Not a melancholy siren

Lynn Miles sings what one critic aptly called, “exquisitely disconsolate” songs about heartbreak, disappointment, loneliness — and the end of summer.

The Sirens of Song

Lynn Miles sings what one critic aptly called, “exquisitely disconsolate” songs about heartbreak, disappointment, loneliness — and the end of summer.

“I have a whole series I call my autumnal songs,” said the Ottawa-based singer-songwriter, who despite her subject matter, comes across as fairly upbeat.

“I wanted to do a whole album of them. And I wanted to record a whole album of my train songs, and road trip songs. . . .”

Instead, Miles, who will perform on Wednesday at the Memorial Centre as part of the Sirens of Song lineup with Melanie Doane, Catherine MacLennan, and Annabelle Chvostek, wisely decided to mixed it up a bit.

She recently released a double album of diverse poetic tunes called Black Flowers, Vol. 1-2. The CD is the first in her long-range plan to eventually record all 620 songs she’s written exactly as she first played them. Just her voice and minimal instrumentation carry the haunting lyrics and melodies that have won Miles critical praise from Toronto to Tennessee and Christchurch, New Zealand.

Some of the tunes were re-recorded from previous albums, some were never before released.

Among them is one of Miles’s most poignant change-of-seasons songs, Last Night. It’s a deceptively simple tune about watching the kids next door lick the first snowflakes that come floating from the sky. But with the repeat line “ain’t it funny how the seasons change just like that,” it manages to evoke all the mixed-up, wistful emotions anybody’s ever felt about the approach of winter.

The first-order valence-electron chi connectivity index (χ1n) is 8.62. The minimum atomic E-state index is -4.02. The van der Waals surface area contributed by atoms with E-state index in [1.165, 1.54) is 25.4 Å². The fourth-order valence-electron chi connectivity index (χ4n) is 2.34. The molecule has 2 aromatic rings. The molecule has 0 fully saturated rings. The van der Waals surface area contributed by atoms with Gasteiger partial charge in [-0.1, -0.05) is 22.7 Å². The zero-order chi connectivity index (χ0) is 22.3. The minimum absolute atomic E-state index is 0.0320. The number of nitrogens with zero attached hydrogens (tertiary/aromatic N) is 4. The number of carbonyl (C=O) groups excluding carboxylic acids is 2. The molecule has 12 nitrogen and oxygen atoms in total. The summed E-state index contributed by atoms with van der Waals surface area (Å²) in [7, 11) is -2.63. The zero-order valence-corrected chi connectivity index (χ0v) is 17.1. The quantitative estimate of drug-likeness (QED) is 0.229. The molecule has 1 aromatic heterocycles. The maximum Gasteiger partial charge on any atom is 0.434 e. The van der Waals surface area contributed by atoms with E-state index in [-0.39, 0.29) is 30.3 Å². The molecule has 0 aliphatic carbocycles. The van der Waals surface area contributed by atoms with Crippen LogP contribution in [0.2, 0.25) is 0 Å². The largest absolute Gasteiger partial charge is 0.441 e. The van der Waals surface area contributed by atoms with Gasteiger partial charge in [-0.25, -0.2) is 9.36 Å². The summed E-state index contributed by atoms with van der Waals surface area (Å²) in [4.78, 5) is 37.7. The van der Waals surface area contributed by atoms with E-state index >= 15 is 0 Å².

“It is a very atmospheric song,” said Miles, who seems genuinely pleased to hear it praised. “It’s a real Ottawa song because here the seasonal changes are so big and dramatic. The autumn is so powerful, so beautiful here. It is very evocative.”

Miles used to be known for singing about romantic love gone wrong. Unfortunately, all the heartache she expressed in her lyrics came from personal experience. “A lot of it was self-induced,” the singer said with a laugh. “I used to drink a lot, and I used to look for these dramatic, romantic, passionate relationships, where we’d break up and I’d be pining for somebody.”

“I’m not writing about that stuff anymore,” said Miles, who is happily single.

Now her creative juices flow from a different place. “I’m writing about addiction and loss,” said the singer, whose dad passed away from cancer three weeks ago.

Miles has often credited her parents — her jazz-loving, harmonica-playing father and her classical-music-phile mother — for sparking her love of performing while she was growing up in Sweetsburg, Que., just outside of Montreal.

Her dad’s death “has been very, very hard. But the thing about being a musician is that when I’m going through something like losing my father, music rescues me, just as it has rescued me my whole life. It helps me survive.”

She now thinks the death of her parent has afforded her “a state of grace,” in which everything becomes more real and more “present.”

“I’ve always tried to appreciate what I have,” said the 50-year-old singer, “and now even more so. I live in the present a lot more.”

Miles, who once gave voice lessons to students, including a 14-year-old Alanis Morrisette, has been reaping awards for her own music, including a 2003 Juno for her roots album Unravel and a 2005 Canadian Folk Award for her CD Love Sweet Love.

She routinely tours in Europe and the U.S., where her singing career started after Miles was signed to an American record label. (Miles jokes that her own country took a while to catch on to her talents; “I never got a deal in Canada until I was 40 years old!”)

The fact that an introspective Canadian singer-songwriter, who largely writes about life’s darker side, has an international career proves Miles’s point — that people relate to sadness because they can learn from it.

“Happiness is wonderful,” she said, “but no one has an (epiphany) skiing down a hill. Sometimes the most beautiful moments come when you are crying in the rain.”

lmichelin@bprda.wpengine.com

Who: Sirens of Song, with Lynn Miles, Melanie Doane, Catherine MacLennan, and Annabelle Chvostek

When: 8 p.m., Wednesday, Sept. 16

Where: Red Deer’s Memorial Centre

Tickets: $32 from Black Knight Ticket Centre

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